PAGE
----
The growth of the movement has coincided with a bull market in U.S. stocks that began 10 years ago. The 2010s have produced an annual average return of 13.2%, observes the financial company Convoy Investments, compared with the long-term average of 9.6%. Weaker returns or stock-market crashes, as occurred in 2000 and 2008, could limit or scuttle FIRE fans’ plans.
Ed, the Early Retirement Dude, says that shouldn’t be a cause for concern. Since he has been retired for 15 years, he has faced and survived financial, and other, downturns, he says. His wife had breast cancer early in their retirement, but they had saved enough that they were able to pay for her treatment, he says.
“I have tried to teach people from the very beginning that stock-market volatility is just as irrelevant as the daily weather to your long-term investing success,” Adeney, of the Mr. Money Mustache blog, says. “As long as you aren’t trying to dance in and out of the market with the current mood of the news headlines, a little bit of stock volatility will actually help an early retirement saver along the way, because stock-market crashes are just a temporary sale on stocks.”
The sacrifices people make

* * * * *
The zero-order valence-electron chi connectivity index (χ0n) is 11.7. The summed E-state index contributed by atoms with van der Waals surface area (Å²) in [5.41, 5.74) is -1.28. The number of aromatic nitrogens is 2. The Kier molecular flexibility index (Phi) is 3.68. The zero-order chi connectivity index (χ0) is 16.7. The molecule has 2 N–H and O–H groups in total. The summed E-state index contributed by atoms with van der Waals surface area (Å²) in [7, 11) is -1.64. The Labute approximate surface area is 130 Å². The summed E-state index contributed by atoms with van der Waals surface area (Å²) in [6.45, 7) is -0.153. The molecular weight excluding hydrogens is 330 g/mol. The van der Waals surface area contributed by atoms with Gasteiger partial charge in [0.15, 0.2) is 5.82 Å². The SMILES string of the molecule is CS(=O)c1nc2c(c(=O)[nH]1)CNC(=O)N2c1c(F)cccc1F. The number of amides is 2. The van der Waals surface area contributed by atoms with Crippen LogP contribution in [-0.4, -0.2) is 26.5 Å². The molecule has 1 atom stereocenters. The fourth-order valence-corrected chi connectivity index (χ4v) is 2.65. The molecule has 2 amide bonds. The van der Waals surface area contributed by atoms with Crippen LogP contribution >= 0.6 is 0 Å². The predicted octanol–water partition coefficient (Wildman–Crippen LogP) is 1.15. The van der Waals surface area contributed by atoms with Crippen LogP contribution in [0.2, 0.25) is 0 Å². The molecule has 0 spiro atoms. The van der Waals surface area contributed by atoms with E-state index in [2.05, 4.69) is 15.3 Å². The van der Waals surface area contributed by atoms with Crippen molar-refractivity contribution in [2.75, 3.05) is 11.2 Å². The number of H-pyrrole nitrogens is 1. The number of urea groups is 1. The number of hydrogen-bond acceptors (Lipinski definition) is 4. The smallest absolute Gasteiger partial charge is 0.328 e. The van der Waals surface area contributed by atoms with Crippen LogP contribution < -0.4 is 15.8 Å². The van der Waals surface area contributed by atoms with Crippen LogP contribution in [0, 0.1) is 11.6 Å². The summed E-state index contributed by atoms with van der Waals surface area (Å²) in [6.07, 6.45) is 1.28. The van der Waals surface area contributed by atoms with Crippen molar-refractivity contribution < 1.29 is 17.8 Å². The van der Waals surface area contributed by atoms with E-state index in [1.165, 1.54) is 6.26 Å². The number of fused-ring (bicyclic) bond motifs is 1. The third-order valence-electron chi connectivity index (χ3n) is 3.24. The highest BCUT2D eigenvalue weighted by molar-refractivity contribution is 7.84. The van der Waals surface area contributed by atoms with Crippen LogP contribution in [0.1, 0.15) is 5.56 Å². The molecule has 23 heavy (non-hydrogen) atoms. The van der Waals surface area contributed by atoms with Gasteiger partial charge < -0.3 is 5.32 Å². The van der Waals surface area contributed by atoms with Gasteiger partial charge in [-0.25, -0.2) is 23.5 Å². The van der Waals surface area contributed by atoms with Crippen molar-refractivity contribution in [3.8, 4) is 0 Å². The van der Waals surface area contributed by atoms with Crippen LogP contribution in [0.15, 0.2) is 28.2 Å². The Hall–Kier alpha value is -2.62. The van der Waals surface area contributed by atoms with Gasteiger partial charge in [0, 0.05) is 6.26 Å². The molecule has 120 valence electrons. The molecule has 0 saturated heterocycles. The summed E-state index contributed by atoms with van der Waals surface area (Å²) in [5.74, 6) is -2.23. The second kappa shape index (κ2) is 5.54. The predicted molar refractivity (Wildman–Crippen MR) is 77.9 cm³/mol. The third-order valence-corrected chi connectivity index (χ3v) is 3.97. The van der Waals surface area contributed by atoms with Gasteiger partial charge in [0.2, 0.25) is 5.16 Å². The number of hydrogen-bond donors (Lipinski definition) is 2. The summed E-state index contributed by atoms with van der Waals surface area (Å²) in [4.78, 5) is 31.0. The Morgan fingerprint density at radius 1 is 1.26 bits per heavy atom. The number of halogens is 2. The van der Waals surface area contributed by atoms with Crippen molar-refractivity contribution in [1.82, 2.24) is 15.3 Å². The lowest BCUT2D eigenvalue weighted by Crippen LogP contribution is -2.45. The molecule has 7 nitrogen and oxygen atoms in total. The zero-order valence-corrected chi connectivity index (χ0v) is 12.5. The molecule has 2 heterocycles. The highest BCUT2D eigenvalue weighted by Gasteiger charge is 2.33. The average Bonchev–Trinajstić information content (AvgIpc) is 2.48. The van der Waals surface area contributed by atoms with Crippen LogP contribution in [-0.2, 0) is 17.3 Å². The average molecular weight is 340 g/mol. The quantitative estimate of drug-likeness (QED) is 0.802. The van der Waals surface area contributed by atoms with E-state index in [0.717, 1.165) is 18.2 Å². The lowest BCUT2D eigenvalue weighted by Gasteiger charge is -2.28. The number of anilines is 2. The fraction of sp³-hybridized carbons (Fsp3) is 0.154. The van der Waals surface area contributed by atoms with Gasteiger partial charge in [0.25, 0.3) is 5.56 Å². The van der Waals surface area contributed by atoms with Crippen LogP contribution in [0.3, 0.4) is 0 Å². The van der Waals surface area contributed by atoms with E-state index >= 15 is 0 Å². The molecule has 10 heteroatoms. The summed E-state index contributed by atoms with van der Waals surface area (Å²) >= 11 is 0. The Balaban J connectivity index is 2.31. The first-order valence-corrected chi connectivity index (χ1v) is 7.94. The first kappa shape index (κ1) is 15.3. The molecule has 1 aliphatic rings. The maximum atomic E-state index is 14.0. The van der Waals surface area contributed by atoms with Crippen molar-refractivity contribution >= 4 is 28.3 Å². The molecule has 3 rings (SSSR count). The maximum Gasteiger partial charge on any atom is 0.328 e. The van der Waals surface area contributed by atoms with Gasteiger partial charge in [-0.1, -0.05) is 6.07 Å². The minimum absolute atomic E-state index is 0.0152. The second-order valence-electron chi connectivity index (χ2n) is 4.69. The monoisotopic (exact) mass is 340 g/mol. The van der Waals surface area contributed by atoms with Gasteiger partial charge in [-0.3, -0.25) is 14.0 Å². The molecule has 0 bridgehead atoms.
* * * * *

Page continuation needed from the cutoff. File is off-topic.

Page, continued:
For many, FIRE is predicated on significant sacrifice. Adeney advocates against owning a car, and suggests moving to an area with a lower cost of living and practicing other frugal habits, such as cooking at home and becoming adept at DIY projects instead of hiring others.
Hester, of the Our Next Life blog, says talk of ruthless thriftiness is overblown.
“This idea that you have to earn six figures, not have kids, that it has to be all or nothing — I think that’s silly,” she says. “Most people doing it are actually living normal lives. If you can maintain a middle-class lifestyle and grow your earnings, you can save for it pretty fast.”
The FIRE movement’s wider impact
FIRE is likely to remain a niche lifestyle, Adeney concedes. Most people will continue “the same path toward material abundance,” he says.
But FIRE will spark new thinking in some about what they need to be happy, he says. “At some point, people are going to realize that we reached the point of ‘more than enough to be happy’ long ago, and they will start seeing that you can choose three-day weekends forever, just by giving up things like a thousand-dollar iPhone and a 300-horsepower pickup truck.”
In the next two decades, concern about material excess and climate change could drive structural changes, says Westacott, the Alfred University professor.
The popularity of Marie Kondo’s “KonMari” method — essentially getting rid of things you don’t love or even need — shows that things might be changing.
“People are looking around and saying, ‘I don’t need all this crap,’ ” Westacott says. “You can really live a very pleasant life on quite a lot less.”
Read more of the Best New Ideas in Retirement
• This is how much you need to save for retirement
• Long-term care insurance is a dying industry. Here are new ways the high costs of aging
• How robots and your smart fridge can help keep you out of a nursing home
• You’re probably not ready to retire — psychologically
• Retirement is an emotionally and financially charged life stage — ignore it at your peril